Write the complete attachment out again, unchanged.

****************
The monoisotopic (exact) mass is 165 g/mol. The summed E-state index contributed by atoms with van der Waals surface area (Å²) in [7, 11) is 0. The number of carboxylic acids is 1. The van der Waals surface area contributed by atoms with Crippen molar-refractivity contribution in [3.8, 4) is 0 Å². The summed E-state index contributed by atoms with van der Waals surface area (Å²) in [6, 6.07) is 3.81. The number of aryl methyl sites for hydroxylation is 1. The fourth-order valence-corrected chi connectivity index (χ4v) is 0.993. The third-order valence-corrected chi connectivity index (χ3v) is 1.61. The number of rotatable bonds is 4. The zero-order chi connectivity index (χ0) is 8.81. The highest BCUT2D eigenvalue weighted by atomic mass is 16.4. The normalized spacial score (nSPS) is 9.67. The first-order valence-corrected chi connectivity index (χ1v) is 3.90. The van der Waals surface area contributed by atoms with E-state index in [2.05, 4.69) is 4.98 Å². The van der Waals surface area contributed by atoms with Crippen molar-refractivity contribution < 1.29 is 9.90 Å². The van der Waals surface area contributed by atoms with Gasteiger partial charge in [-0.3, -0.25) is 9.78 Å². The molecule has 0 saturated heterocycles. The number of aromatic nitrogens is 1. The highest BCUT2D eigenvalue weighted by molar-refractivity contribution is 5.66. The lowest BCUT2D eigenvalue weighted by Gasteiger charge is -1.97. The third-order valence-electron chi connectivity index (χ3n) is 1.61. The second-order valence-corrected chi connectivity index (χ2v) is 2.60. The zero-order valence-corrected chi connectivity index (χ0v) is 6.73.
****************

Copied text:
The monoisotopic (exact) mass is 165 g/mol. The summed E-state index contributed by atoms with van der Waals surface area (Å²) in [7, 11) is 0. The number of carboxylic acids is 1. The van der Waals surface area contributed by atoms with Crippen molar-refractivity contribution in [3.8, 4) is 0 Å². The summed E-state index contributed by atoms with van der Waals surface area (Å²) in [6, 6.07) is 3.81. The number of aryl methyl sites for hydroxylation is 1. The fourth-order valence-corrected chi connectivity index (χ4v) is 0.993. The third-order valence-corrected chi connectivity index (χ3v) is 1.61. The number of rotatable bonds is 4. The zero-order chi connectivity index (χ0) is 8.81. The highest BCUT2D eigenvalue weighted by atomic mass is 16.4. The normalized spacial score (nSPS) is 9.67. The first-order valence-corrected chi connectivity index (χ1v) is 3.90. The van der Waals surface area contributed by atoms with E-state index in [2.05, 4.69) is 4.98 Å². The van der Waals surface area contributed by atoms with Crippen molar-refractivity contribution < 1.29 is 9.90 Å². The van der Waals surface area contributed by atoms with Gasteiger partial charge in [-0.3, -0.25) is 9.78 Å². The molecule has 0 saturated heterocycles. The number of aromatic nitrogens is 1. The highest BCUT2D eigenvalue weighted by molar-refractivity contribution is 5.66. The lowest BCUT2D eigenvalue weighted by Gasteiger charge is -1.97. The third-order valence-electron chi connectivity index (χ3n) is 1.61. The second-order valence-corrected chi connectivity index (χ2v) is 2.60. The zero-order valence-corrected chi connectivity index (χ0v) is 6.73.